Steffy: Chesapeake to scrap well program that involved CEO’s loans

McClendon: All is not well (Chronicle file photo)

Chesapeake Energy said it will end a controversial program that allowed its chief executive, Aubrey McClendon, to invest privately in company wells. Last week, Reuters reported that McClendon had borrowed more than $1 billion against his interest in the wells. Chesapeake claimed McClendon’s loans had no bearing on the company, but shareholders were outraged over the lack of disclosure.

In a release today, Oklahoma City-based Chesapeake said its board decided not to extend the well program beyond its expiration in 2015. It also is negotiating the early termination of the program with McClendon, whose employment contract gives him the right to participate in it.

Meanwhile, McClendon also has agreed to provide “supplemental information regarding the interests he has acquired” through the well program since December. And what will those disclosures be? Well, there could be some surprises, because Chesapeake’s release also included this little gem:

Chesapeake also wishes to clarify a statement appearing in its April 18, 2012 press release captioned “Chesapeake Energy Corporation General Counsel Henry J. Hood Issues Statement.” The statement that “the Board of Directors is fully aware of the existence of Mr. McClendon’s financing transactions” was intended to convey the fact that the Board of Directors is generally aware that Mr. McClendon used interests acquired through his participation in the [Founders Well Participation Program] as security in personal financing transactions. The Board of Directors did not review, approve or have knowledge of the specific transactions engaged in by Mr. McClendon or the terms of those transactions.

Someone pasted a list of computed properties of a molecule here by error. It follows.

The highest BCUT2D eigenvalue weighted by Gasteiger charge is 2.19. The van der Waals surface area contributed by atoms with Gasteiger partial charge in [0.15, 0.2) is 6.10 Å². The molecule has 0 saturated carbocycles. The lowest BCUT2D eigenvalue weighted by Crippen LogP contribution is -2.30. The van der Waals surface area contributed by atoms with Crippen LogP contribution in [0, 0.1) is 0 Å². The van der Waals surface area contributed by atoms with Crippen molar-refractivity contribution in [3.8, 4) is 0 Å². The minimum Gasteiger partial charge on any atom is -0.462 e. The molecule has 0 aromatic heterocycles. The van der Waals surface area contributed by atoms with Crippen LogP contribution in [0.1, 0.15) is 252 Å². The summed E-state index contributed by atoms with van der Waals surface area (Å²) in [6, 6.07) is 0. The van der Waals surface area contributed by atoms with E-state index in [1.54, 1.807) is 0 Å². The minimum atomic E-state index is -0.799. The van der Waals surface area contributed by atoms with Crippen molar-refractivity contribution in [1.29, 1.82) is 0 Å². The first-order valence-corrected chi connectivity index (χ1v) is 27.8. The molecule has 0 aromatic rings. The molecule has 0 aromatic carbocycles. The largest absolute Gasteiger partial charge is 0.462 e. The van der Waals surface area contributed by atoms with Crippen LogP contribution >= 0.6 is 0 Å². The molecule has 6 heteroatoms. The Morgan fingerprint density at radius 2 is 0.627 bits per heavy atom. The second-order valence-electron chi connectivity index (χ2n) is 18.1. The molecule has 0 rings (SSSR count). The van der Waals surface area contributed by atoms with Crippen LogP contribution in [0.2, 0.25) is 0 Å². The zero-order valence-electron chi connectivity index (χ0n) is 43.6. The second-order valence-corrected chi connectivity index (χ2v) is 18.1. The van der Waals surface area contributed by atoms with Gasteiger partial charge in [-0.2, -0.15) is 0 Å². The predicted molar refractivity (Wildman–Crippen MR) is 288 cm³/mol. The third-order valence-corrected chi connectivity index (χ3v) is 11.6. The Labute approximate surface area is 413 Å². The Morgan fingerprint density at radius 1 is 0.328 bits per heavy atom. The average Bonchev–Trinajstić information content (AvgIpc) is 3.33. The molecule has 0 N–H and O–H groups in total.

In other words, the board knew McClendon was borrowing against the wells, but it may not have known how much or what the terms were.

The bigger problem for Chesapeake’s investors is that McClendon’s loans indirectly speak to the company’s financial position as a whole. He was, after all, merely investing alongside the company on these deals. As Bloomberg News points out, McClendon was buying interests in wells faster than he could find cash to drill them, which is why he needed the loans. The company has essentially been doing the same thing, outspending its cash flow in 19 of the past 21 years.

Chesapeake’s shares have tumbled 22 percent this month, and it isn’t all because of weak natural gas prices. The company’s handling of the loan program, and its poor disclosure of it, paints a disturbing picture. Shaky finances, a CEO who sees the company as his personal playground and a rubber-stamping board isn’t a combination that gives shareholders confidence.